Online Community – Who Cares!

15 Mar

Associations care deeply about member engagement. Particularly with the advent of social media, I don’t think it is overstating the case to say that lack of member engagement is the death knoll for an association. But I often meet with associations who have very little interest in developing a rich online community for their members. I find this puzzling because in my experience, both personally and professionally, those types of communities drive a very high level of engagement.

Why this dichotomy? Three possible reasons came to mind relatively quickly:

#1 – Bad Experience. If you’ve every participated in a dead or dying community, you can quickly get the feeling that online communities don’t work. If you happen to harbour any suspicions about whether people really are willing to interact in meaningful ways online, then this sort of experience will definitely confirm them. Or you might have spent some time looking in on a community that did not match your own interests, and come to the conclusion that there just wasn’t anything of value to be gained from participation.

Communities are like music. Pick any particular genre, and you’ll find people who think it’s “crap” and other who just can’t get enough. Some forms are more popular in general, and some music really is so bad that almost no one will listen to it. But just one amazing experience; music that somehow manages to bring joy to your soul, is enough to offset the bad. Communities are like that. Once you have experienced one which “works,” you will always seek out those experiences in the future.

#2 – Lack of Experience. If you’ve never actually participated in an online community, it really can be hard to understand what the fuss is all about. I think it is fairly natural to be a little suspicious that human interaction can be squeezed down an ethernet cable. It can be difficult to imagine the richness of experience that is possible in online environments. And the current social media platforms that most people are familiar with (Facebook, Twitter) have a reputation for supporting interactions that are superficial in nature. You’ve probably heard someone say they don’t use Twitter because they’re not interested in what other people were having for lunch. In an association context, we have a strong desire for our communities to support more meaningful interactions than that.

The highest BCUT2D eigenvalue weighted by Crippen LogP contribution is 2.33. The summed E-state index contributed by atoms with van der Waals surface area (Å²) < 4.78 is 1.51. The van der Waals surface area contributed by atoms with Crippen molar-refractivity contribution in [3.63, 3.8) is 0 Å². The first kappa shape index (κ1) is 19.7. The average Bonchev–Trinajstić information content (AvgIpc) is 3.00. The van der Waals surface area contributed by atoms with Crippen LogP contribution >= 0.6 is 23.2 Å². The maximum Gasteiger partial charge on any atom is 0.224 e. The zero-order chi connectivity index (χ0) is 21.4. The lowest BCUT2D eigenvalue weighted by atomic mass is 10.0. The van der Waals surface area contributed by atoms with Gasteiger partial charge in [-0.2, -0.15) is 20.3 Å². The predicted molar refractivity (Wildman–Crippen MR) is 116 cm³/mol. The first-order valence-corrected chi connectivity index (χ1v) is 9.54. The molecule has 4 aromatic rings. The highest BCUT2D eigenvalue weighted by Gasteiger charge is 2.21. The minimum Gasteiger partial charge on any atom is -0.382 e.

To quote Jimi Hendrix: “Are you experienced?” If you haven’t had the opportunity to participate in a healthy online community, you really should try it out. My own experience is that communities of like-minded professionals can be incredibly valuable. If you get it right, an online community for your association can be the centerpiece of your organization. It becomes the embodiment of what your association really is: a collection of like-minded individuals who come together for their mutual benefit.

#3 – Too Much Experience. The notion that you have “learned too much” about something doesn’t actually seem to make sense. But it’s possible to have experienced a number of online communities and formed the impression that they’re roughly all the same because there are common elements that are present in almost all online communities. There is a tendency to assume that an online community is just a place where more or less unstructured discussions happen. And it can be hard to envision how that sort of interaction is going to lead to the sort of engagement that you want with and among your members.

While discussion does form the backbone of virtually all online communities, there is a much greater variety of activity that is possible. For example, I have seen online communities that included activities such as: virtual book clubs, Q&A sessions with acknlowledged experts, informal training, mentoring, and collaboration on producing reports, articles, policies, etc. Those sorts of activities strike me at least, as aligning closely with the core mission of most associations.

To wrap up, there are a lot of reasons why an online community might not seem like a particular priority for your association. But I hope I have given you a sense of why it might be worth looking into. As I mentioned above, I think that associations are primarily about “community” by their very nature, and so the potential value that an online community brings can be substantial.